March 9th, 2011

Women and the Next Lap


Over 200 participants from all walks of life attended Women’s Choices Women’s Lives: Shaping the Next 25 Years at Kent Ridge Guild House on Saturday 5th March.

The conference, organised by AWARE and the National University of Singapore Society, was a reprise of the eponymous 1984 NUSS forum which led to the founding of AWARE. It marked both the close of AWARE’s 25th anniversary celebrations and the 100th anniversary of International Women’s Day on March 8th.

View the photo gallery from the event here.

During the event attendees heard papers on various subjects relating to women in Singapore from the country’s top feminists including Braema Mathi, Dr Teo You Yenn, Dr Linda Lim and Dr Kanwaljit Soin. Full text of their working papers can be viewed here:

MATHI_Women’s Choices – The Long and Short of It

LIM_Beyond Gender: The Impact of Age, Ethnicity, Nationality and Economic Growth on Women in the Singapore economy

SOIN_The Forgotten Generation: The Lost Potential of Older Women

TEO_Making Choices Amidst Increasing Burdens: A Feminist Analysis of Singapore’s Pronatal Policies

**The working papers constitute “work in progress” and are not to be reproduced or republished elsewhere**

The stage was then handed over to young Singaporeans Muhammad Jauhari Bin Zain, Wong Pei Chi, and Gillian Seetoh who discussed their gender equality hopes for the next lap.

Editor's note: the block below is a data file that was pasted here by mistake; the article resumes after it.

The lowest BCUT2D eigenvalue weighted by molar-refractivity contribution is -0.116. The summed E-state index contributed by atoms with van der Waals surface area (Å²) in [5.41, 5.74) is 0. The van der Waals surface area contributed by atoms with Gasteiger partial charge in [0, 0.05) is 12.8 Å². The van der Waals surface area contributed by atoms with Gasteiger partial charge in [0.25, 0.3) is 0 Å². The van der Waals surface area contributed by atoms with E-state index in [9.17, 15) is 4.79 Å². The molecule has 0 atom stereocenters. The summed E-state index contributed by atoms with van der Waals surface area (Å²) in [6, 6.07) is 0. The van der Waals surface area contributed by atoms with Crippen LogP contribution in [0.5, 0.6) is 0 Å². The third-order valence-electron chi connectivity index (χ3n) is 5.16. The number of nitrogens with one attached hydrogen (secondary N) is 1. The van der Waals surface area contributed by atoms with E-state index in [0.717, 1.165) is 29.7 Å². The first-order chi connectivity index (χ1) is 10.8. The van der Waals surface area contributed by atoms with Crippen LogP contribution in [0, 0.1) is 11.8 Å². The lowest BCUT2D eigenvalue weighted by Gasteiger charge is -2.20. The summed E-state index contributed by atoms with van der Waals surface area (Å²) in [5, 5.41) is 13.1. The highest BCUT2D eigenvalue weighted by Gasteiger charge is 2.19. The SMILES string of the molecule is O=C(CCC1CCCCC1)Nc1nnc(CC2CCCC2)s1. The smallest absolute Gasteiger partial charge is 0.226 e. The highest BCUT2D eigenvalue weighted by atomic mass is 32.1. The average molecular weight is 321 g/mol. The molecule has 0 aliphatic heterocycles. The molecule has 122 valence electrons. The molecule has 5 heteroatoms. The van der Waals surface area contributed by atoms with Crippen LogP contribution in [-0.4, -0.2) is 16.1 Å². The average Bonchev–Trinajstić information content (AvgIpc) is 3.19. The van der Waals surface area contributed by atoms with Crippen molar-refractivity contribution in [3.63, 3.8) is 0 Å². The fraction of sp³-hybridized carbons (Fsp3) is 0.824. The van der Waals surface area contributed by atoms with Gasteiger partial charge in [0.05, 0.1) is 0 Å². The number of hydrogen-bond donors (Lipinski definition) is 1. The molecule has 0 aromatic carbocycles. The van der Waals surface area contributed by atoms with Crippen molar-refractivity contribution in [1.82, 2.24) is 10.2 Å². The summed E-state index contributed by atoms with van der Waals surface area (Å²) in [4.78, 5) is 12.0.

Finally, participants broke up into small groups and, based on the ideas discussed in the earlier part of the event, drafted a ‘wishlist’ of recommendations on how to achieve equal rights to present to policy makers.

The key recommendations to policy makers are:

1. A quota of 30 per cent be set for women in Parliament as recommended by the Convention on the Elimination of All Forms of Discrimination Against Women (CEDAW), which was ratified by Singapore in 1995.

2. That an independent body (such as an ombudsman or commission) be formed to ensure equal opportunities for both women and men.

3. The Singapore Constitution be amended to prohibit gender discrimination.

4. All policies and legislation be reviewed and all gender discriminatory laws, policies and practices be removed or replaced with laws, policies and practices that promote an equitable and sustainable work-life balance for both women and men.

5. Gender studies be added to the core curriculum for all students, and in the Civil Service.

6. Budgetary allocations to health care be increased significantly so as to ensure the good health of older people.

7. Care-giving (of the young and the elderly) should be recognised as a gender-neutral skill, and the quality of, and access to, care facilities and services for children, elderly and the disabled should be improved.

Recommendations were also made for corporations, as well as individual men and women, to consider. The main ones are:

8. Employers should adopt non-discriminatory policies and practices as part of their organisations’ corporate culture, including zero tolerance of sexual harassment.

9. Employers should optimise flexibility for employees in terms of workplace and working hours, based on the understanding that productivity is enhanced by workers who are able to sustain a supportive work-life balance.

10. Individual men and women should seek to build equal partnerships in all spheres of life, including the workplace and the home, with shared responsibilities for the care of the young and the old.

The above are some of the 100 recommendations that were submitted by participants during the conference. AWARE will be reviewing these and will submit finalised recommendations to policy makers and other stakeholders.

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